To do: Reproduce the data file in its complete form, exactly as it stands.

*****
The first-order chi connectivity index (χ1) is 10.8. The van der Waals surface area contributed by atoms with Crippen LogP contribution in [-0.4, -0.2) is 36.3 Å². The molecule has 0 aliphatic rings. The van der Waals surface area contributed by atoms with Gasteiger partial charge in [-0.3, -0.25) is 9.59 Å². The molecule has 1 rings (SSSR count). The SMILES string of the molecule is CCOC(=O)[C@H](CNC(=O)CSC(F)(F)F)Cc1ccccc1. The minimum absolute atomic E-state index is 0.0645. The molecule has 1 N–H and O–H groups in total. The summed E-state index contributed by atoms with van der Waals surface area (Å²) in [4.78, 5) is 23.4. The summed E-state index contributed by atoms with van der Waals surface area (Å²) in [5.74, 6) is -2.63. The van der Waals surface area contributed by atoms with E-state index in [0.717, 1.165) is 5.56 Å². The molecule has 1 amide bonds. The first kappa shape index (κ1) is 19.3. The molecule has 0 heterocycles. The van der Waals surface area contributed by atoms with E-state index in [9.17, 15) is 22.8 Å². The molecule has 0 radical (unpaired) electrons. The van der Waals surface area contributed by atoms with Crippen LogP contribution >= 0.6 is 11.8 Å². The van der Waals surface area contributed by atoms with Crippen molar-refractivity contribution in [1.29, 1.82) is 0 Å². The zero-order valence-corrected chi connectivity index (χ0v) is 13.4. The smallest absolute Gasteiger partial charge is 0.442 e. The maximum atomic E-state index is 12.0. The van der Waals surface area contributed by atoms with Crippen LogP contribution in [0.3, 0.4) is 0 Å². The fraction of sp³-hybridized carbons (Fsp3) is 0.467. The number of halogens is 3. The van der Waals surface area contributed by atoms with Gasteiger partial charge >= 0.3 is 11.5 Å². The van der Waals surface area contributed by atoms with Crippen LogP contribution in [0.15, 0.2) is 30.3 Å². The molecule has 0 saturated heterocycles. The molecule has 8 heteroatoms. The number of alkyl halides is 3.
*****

The first-order chi connectivity index (χ1) is 10.8. The van der Waals surface area contributed by atoms with Crippen LogP contribution in [-0.4, -0.2) is 36.3 Å². The molecule has 0 aliphatic rings. The van der Waals surface area contributed by atoms with Gasteiger partial charge in [-0.3, -0.25) is 9.59 Å². The molecule has 1 rings (SSSR count). The SMILES string of the molecule is CCOC(=O)[C@H](CNC(=O)CSC(F)(F)F)Cc1ccccc1. The minimum absolute atomic E-state index is 0.0645. The molecule has 1 N–H and O–H groups in total. The summed E-state index contributed by atoms with van der Waals surface area (Å²) in [4.78, 5) is 23.4. The summed E-state index contributed by atoms with van der Waals surface area (Å²) in [5.74, 6) is -2.63. The van der Waals surface area contributed by atoms with E-state index in [0.717, 1.165) is 5.56 Å². The molecule has 1 amide bonds. The first kappa shape index (κ1) is 19.3. The molecule has 0 heterocycles. The van der Waals surface area contributed by atoms with E-state index in [9.17, 15) is 22.8 Å². The molecule has 0 radical (unpaired) electrons. The van der Waals surface area contributed by atoms with Crippen LogP contribution >= 0.6 is 11.8 Å². The van der Waals surface area contributed by atoms with Crippen molar-refractivity contribution in [1.29, 1.82) is 0 Å². The zero-order valence-corrected chi connectivity index (χ0v) is 13.4. The smallest absolute Gasteiger partial charge is 0.442 e. The maximum atomic E-state index is 12.0. The van der Waals surface area contributed by atoms with Crippen LogP contribution in [0.3, 0.4) is 0 Å². The fraction of sp³-hybridized carbons (Fsp3) is 0.467. The number of halogens is 3. The van der Waals surface area contributed by atoms with Gasteiger partial charge >= 0.3 is 11.5 Å². The van der Waals surface area contributed by atoms with Crippen LogP contribution in [0.15, 0.2) is 30.3 Å². The molecule has 0 saturated heterocycles. The molecule has 8 heteroatoms. The number of alkyl halides is 3.